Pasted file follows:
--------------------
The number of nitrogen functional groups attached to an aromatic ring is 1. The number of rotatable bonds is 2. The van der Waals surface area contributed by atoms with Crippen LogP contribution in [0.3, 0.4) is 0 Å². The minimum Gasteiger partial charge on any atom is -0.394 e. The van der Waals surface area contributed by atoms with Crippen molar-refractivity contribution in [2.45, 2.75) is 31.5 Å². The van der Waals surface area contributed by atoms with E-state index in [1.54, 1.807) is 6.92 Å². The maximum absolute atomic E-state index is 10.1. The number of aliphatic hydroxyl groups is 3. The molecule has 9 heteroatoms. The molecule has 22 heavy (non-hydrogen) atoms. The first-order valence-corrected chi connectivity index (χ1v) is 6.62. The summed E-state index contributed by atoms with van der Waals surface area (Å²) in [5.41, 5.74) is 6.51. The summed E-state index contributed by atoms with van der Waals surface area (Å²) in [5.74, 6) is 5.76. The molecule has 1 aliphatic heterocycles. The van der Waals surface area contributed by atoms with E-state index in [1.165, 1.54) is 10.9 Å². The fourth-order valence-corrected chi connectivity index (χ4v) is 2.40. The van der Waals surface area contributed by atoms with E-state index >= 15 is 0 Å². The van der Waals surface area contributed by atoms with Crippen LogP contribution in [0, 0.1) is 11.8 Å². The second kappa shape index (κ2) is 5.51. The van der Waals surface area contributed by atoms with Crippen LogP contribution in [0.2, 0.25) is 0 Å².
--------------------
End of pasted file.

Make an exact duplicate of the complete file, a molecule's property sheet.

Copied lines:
The number of nitrogen functional groups attached to an aromatic ring is 1. The number of rotatable bonds is 2. The van der Waals surface area contributed by atoms with Crippen LogP contribution in [0.3, 0.4) is 0 Å². The minimum Gasteiger partial charge on any atom is -0.394 e. The van der Waals surface area contributed by atoms with Crippen molar-refractivity contribution in [2.45, 2.75) is 31.5 Å². The van der Waals surface area contributed by atoms with E-state index in [1.54, 1.807) is 6.92 Å². The maximum absolute atomic E-state index is 10.1. The number of aliphatic hydroxyl groups is 3. The molecule has 9 heteroatoms. The molecule has 22 heavy (non-hydrogen) atoms. The first-order valence-corrected chi connectivity index (χ1v) is 6.62. The summed E-state index contributed by atoms with van der Waals surface area (Å²) in [5.41, 5.74) is 6.51. The summed E-state index contributed by atoms with van der Waals surface area (Å²) in [5.74, 6) is 5.76. The molecule has 1 aliphatic heterocycles. The van der Waals surface area contributed by atoms with E-state index in [1.165, 1.54) is 10.9 Å². The fourth-order valence-corrected chi connectivity index (χ4v) is 2.40. The van der Waals surface area contributed by atoms with E-state index >= 15 is 0 Å². The van der Waals surface area contributed by atoms with Crippen LogP contribution in [0, 0.1) is 11.8 Å². The second kappa shape index (κ2) is 5.51. The van der Waals surface area contributed by atoms with Crippen LogP contribution in [0.2, 0.25) is 0 Å².